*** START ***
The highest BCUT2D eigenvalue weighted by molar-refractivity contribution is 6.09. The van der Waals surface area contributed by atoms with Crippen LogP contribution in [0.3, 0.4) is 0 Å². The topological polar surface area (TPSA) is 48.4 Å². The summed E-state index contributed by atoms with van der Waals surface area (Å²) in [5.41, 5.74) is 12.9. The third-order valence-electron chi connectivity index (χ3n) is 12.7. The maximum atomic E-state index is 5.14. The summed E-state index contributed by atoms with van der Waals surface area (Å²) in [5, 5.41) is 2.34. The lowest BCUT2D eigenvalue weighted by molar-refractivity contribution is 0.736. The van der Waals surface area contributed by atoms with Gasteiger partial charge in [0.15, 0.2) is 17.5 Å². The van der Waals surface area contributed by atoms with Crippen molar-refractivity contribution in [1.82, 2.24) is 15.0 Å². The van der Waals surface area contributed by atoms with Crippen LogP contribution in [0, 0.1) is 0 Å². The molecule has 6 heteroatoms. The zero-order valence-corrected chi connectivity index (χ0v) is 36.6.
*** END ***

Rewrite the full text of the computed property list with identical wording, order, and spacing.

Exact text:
The highest BCUT2D eigenvalue weighted by molar-refractivity contribution is 6.09. The van der Waals surface area contributed by atoms with Crippen LogP contribution in [0.3, 0.4) is 0 Å². The topological polar surface area (TPSA) is 48.4 Å². The summed E-state index contributed by atoms with van der Waals surface area (Å²) in [5.41, 5.74) is 12.9. The third-order valence-electron chi connectivity index (χ3n) is 12.7. The maximum atomic E-state index is 5.14. The summed E-state index contributed by atoms with van der Waals surface area (Å²) in [5, 5.41) is 2.34. The lowest BCUT2D eigenvalue weighted by molar-refractivity contribution is 0.736. The van der Waals surface area contributed by atoms with Gasteiger partial charge in [0.15, 0.2) is 17.5 Å². The van der Waals surface area contributed by atoms with Crippen molar-refractivity contribution in [1.82, 2.24) is 15.0 Å². The van der Waals surface area contributed by atoms with Crippen LogP contribution in [0, 0.1) is 0 Å². The molecule has 6 heteroatoms. The zero-order valence-corrected chi connectivity index (χ0v) is 36.6.